Energy sustainability has been a key focus of City West Housing’s climate change adaptation over the past three years. While it is easier to incorporate environmental sustainability measures from the outset in new developments, which we are doing, the more challenging retrofit measures to reduce the operational carbon footprint of older buildings can also reap benefits.

We are focusing on making small, incremental steps towards refurbishing our existing housing stock of 932 homes in ways that contribute to positive environmental outcomes. For example, City West Housing has been retrofitting solar panels to suitable older apartment buildings.

Another such initiative is our kitchen upgrade program. Currently we are renovating the kitchens in 25 units at one of our buildings in Pyrmont, including removing natural gas for cooking and switching to more cost-efficient renewable energy. This will reduce net greenhouse gas emissions for each household by 3%. With home appliances using an average of 25% of household energy, upgrading the cooktop and stove to more energy-efficient models will also mean ongoing cost savings for our residents.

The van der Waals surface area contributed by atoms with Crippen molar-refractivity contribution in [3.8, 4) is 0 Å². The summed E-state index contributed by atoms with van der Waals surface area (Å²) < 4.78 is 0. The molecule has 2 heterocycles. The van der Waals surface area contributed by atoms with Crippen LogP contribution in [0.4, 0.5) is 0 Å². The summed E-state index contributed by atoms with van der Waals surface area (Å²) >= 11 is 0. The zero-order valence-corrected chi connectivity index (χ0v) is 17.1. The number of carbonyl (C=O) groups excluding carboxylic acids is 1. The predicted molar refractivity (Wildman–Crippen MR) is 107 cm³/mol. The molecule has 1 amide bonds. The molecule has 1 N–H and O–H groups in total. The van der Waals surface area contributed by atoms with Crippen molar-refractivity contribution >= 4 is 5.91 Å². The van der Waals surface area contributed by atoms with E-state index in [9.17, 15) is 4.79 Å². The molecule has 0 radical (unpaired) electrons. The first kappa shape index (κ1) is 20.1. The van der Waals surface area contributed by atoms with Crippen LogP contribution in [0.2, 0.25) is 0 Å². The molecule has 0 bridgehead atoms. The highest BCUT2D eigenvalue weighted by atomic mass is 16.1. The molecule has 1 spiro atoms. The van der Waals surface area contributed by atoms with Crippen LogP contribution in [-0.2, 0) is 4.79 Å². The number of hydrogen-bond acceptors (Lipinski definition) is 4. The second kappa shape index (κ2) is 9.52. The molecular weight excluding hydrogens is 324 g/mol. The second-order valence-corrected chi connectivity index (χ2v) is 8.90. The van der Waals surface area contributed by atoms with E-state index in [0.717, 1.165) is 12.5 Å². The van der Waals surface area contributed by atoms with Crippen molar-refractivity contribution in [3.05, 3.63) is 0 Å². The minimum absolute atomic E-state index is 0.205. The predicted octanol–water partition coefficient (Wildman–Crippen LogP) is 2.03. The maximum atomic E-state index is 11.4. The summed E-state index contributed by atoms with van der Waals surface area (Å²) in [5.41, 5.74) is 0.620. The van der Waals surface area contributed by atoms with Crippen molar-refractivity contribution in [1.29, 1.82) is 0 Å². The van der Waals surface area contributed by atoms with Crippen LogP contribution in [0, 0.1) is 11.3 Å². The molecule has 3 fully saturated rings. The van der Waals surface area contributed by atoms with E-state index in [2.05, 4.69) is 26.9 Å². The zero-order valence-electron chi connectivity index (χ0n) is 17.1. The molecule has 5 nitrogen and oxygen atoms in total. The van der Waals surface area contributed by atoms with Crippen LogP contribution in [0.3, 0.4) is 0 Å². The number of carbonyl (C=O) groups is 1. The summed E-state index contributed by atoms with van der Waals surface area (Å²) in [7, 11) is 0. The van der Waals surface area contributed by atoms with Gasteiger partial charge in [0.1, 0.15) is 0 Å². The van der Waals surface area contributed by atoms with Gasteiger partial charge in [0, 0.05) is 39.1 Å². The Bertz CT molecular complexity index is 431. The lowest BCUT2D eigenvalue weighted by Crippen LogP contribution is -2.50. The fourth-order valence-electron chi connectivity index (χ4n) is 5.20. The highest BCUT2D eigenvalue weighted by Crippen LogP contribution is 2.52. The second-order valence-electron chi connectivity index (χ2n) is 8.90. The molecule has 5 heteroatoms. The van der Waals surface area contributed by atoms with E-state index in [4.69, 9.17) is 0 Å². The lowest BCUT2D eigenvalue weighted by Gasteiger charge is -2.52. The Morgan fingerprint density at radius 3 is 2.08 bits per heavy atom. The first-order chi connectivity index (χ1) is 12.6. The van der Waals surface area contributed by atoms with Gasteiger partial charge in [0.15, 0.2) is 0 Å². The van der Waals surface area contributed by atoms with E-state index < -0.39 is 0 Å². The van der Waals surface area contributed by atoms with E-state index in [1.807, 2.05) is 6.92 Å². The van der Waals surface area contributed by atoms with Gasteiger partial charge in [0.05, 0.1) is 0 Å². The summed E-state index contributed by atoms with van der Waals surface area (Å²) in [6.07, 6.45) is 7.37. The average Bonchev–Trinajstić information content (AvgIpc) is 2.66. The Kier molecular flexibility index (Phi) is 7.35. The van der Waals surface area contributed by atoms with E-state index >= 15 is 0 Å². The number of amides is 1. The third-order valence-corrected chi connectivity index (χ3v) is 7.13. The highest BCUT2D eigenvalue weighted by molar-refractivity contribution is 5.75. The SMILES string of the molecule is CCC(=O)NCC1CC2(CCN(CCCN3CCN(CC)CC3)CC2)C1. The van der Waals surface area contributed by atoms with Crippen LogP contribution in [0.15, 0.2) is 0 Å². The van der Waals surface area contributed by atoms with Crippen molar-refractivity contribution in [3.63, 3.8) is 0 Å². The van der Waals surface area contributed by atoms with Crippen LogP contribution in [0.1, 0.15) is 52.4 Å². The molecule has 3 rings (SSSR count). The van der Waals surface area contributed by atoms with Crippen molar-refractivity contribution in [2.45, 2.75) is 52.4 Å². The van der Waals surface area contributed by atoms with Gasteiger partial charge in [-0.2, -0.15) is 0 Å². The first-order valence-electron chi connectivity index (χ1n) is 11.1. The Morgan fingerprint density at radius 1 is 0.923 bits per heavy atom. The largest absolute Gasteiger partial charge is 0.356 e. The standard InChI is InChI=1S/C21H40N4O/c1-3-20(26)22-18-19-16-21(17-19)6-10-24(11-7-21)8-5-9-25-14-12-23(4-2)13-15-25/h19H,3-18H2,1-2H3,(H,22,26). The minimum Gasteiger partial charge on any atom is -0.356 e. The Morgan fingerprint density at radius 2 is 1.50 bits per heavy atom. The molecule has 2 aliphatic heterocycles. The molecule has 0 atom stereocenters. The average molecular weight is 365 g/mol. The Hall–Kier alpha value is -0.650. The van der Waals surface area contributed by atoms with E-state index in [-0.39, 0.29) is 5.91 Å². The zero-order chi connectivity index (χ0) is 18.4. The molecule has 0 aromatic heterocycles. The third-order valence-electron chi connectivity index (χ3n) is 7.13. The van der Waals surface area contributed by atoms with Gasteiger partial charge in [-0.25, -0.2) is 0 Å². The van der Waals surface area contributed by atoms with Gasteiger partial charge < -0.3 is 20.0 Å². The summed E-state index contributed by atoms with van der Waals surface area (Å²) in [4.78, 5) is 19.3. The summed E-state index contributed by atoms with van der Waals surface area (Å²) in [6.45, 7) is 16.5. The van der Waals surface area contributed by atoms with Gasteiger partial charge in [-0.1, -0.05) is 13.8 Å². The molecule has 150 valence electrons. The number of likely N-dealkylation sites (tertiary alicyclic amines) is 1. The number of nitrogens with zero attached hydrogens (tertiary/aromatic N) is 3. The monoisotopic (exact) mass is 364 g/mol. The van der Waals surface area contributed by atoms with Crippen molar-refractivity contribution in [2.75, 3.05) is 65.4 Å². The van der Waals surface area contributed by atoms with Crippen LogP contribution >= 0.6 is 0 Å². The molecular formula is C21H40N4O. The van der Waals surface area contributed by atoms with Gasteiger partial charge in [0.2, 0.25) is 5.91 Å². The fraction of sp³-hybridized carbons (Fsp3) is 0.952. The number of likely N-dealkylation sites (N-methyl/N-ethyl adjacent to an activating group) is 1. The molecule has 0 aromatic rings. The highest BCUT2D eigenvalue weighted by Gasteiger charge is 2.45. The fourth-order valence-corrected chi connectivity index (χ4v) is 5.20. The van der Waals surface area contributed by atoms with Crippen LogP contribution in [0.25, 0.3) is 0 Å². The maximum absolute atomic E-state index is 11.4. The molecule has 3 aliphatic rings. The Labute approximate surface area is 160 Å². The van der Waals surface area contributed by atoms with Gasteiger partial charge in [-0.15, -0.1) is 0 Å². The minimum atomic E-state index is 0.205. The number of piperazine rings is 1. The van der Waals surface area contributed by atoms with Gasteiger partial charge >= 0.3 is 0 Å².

Lidia, a City West Housing resident for around 10 years and who used to work as an architect, appreciates her apartment being adapted to be more sustainable and efficient. “When it comes to looking after the environment, every little bit counts.”

Barry, who has been living in his apartment for some 13 years, was thrilled to have his kitchen repainted, the cabinets and floor replaced, and get new induction cooking appliances. “The upgrade inspired me to do a bit of a clean out to get rid of clutter. The new kitchen makes me very happy and proud to live here.”